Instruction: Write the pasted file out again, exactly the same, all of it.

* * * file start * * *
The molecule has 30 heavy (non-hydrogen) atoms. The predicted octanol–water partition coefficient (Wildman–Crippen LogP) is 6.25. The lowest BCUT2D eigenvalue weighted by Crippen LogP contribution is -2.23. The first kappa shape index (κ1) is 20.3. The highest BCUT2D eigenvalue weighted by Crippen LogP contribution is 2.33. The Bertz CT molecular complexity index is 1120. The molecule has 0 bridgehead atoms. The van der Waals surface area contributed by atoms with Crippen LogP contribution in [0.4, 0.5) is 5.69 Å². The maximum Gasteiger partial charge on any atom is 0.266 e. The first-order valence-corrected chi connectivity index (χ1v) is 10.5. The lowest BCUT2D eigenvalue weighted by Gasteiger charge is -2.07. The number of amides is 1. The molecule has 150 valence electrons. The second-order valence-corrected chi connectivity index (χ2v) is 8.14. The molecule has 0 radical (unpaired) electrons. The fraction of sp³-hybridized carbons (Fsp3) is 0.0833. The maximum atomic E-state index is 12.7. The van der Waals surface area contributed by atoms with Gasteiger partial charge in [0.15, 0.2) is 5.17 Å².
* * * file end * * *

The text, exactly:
The molecule has 30 heavy (non-hydrogen) atoms. The predicted octanol–water partition coefficient (Wildman–Crippen LogP) is 6.25. The lowest BCUT2D eigenvalue weighted by Crippen LogP contribution is -2.23. The first kappa shape index (κ1) is 20.3. The highest BCUT2D eigenvalue weighted by Crippen LogP contribution is 2.33. The Bertz CT molecular complexity index is 1120. The molecule has 0 bridgehead atoms. The van der Waals surface area contributed by atoms with Crippen LogP contribution in [0.4, 0.5) is 5.69 Å². The maximum Gasteiger partial charge on any atom is 0.266 e. The first-order valence-corrected chi connectivity index (χ1v) is 10.5. The lowest BCUT2D eigenvalue weighted by Gasteiger charge is -2.07. The number of amides is 1. The molecule has 150 valence electrons. The second-order valence-corrected chi connectivity index (χ2v) is 8.14. The molecule has 0 radical (unpaired) electrons. The fraction of sp³-hybridized carbons (Fsp3) is 0.0833. The maximum atomic E-state index is 12.7. The van der Waals surface area contributed by atoms with Gasteiger partial charge in [0.15, 0.2) is 5.17 Å².